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BWW Interview: Theatre Life with Jeff James

Jeff James

Today's subject is living his theatre life on both sides of the Atlantic and beyond. Jeff James is the Associate Director for the internationally and critically acclaimed production of A View from the Bridge, which begins performances this evening at Kennedy Center and runs through December 3rd. He has been a part of the current production of A View from the Bridge at the Young Vic in London, London's West End, Théâtre de l'Odéon in Paris, and on Broadway where it won two Tony Awards (Best Director and Best Revival of a Play).

Jeff's extensive resume has an international flavor to it to be sure. His other directorial credits in London include La Musica at the Young Vic, Stink Foot at the Yard Theatre, and One for the Road/Victoria Station at the Young Vic and the Print Room. Other associate director credits include The Crucible on Broadway and The Changeling at the Young Vic. As an Assistant Director Jeff has worked on Lazarus at New York Theatre Workshop, Antigone at the Barbican in London, Théâtres de la Ville de Luxembourg, and Toneelgroep in Amsterdam. He also was the assistant director for Edward II and Blurred Lines at the National Theatre in London.

If you like what you're doing, then you are living your theatre life to the fullest, and it's clear that Mr. James enjoys working in an assistant and associate director capacity. This production of A View from the Bridge is like no other and it's people like Jeff James and others who make it a top theatregoing experience for so many all around the world.

Can you please tell us where you received your theatrical training?

Embarrassingly, I never received any theatrical training. I completed an English Literature degree and directed some plays while I was at university. But really I learnt from watching other people's work, and working as assistant director to directors including Lucy Bailey, Joe Hill-Gibbins, Carrie Cracknell, and finally Ivo Van Hove [the Director of A View from the Bridge].

In rehearsal for A View from the Bridge. Standing L-R Jeff James and Director Ivo Van Hove. Photo courtesy of the Kennedy Center.

What is the role of an associate director and how much input do you have into what ultimately ends up on stage?

The role changes a lot depending on the relationship between the director and associate. With Ivo, I am by his side in all rehearsals and there is a lot of conversation about how things will be staged. All the creative team members make proposals during rehearsals and Ivo always steals the good ideas! On this production of A View from the Bridge, I led the rehearsals for the new cast, but of course it is Ivo's production.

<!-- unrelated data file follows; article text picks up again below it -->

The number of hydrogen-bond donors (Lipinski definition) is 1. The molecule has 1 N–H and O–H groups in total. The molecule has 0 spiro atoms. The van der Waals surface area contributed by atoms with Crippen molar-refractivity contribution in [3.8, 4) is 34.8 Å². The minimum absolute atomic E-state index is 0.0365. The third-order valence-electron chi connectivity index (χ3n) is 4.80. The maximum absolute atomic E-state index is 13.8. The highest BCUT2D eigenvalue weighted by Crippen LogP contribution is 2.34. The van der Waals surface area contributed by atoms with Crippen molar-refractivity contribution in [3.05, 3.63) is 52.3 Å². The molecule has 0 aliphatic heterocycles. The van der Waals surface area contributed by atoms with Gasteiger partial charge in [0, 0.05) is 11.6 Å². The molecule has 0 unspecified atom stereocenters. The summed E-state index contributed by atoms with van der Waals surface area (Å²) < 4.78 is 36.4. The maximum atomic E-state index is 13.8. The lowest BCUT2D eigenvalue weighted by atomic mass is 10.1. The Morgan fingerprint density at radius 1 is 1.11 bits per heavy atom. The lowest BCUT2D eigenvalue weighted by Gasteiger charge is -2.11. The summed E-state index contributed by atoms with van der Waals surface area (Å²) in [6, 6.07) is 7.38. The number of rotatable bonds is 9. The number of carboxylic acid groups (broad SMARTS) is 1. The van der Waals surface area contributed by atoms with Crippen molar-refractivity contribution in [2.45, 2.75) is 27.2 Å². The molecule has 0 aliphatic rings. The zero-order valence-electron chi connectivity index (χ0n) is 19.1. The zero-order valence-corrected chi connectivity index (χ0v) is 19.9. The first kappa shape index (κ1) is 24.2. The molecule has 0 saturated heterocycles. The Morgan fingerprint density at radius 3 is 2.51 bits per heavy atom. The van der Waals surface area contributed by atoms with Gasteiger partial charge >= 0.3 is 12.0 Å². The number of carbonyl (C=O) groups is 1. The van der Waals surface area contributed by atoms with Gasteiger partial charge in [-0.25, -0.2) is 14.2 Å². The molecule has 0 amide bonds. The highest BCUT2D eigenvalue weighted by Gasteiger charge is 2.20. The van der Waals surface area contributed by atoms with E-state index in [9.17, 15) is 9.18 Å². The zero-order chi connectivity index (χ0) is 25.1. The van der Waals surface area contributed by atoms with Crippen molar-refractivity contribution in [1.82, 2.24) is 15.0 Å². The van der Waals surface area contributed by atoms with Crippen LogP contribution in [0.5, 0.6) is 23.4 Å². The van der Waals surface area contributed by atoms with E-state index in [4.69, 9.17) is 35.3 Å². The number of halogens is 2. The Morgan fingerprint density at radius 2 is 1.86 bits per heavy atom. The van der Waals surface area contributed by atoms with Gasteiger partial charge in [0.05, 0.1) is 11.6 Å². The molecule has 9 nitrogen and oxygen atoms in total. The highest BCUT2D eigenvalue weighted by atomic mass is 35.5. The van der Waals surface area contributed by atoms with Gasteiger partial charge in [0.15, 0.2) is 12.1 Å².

Can you please talk about what makes this production of A View from the Bridge different from all of the other productions of the play?

The play has normally been considered in very naturalistic terms - directors normally have the living room, the street, the lawyer's office, the spaghetti. Ivo and Jan [Versweyveld, the set and lighting designer] had the idea to strip all of this away and just show the characters in an empty, timeless space. It is a petri dish in which the audience can observe the tragedy unfold.

Andrus Nichols and Frederick Weller in A View from the Bridge. Photo by Jan Versweyveld.

Were you familiar with Ivo Van Hove's work before being hired to work on A View from the Bridge?

Yes. I had seen some of his work in London, and liked it so much that I made several trips to Amsterdam to see more of it. I was really interested in theatre being made in continental Europe and I had got a job as an assistant director in Munich, Germany. I realised Ivo was in rehearsal across the road, so I snuck out of my day job and watched his rehearsals for a few days. Later, when he interviewed me for A View from the Bridge, he asked me which of his productions I had seen. I listed about ten, which I think landed me the job.

You've worked in theatres all over the world. What do you see are some of the biggest differences in the way theatre is done in the different places you've worked?

The most obvious difference is that British and American theatre is much happier trying to show reality on stage. Theatre makers in continental Europe are more open to recognising what is happening is a play - they don't pretend that it's real. I think that allows directors to make more interesting interpretations of old plays. But the advantage in Britain and America is that there is this focus on creating new plays - the writing culture is stronger. There are brilliant actors everywhere, and I think audiences in the United States and Britain are opening up to work that is less naturalistic - as we have seen in the success of this production of A View from the Bridge.

What advice do you have for a student coming out of college who wants to work in the theatre for a living?

See as much as you can, and see theatre made by lots of different artists. You have to work out what your taste is, and that takes time. It's never easy to make money in theatre, so try and have another job to pay your rent. You just need to find some way to make your own work, even if it's with friends and on a tiny scale with no money. Just keep going.

Special thanks to Kennedy Center publicist Brendan Padgett for his assistance in coordinating this interview.

Theatre Life logo designed by Kevin Laughon.

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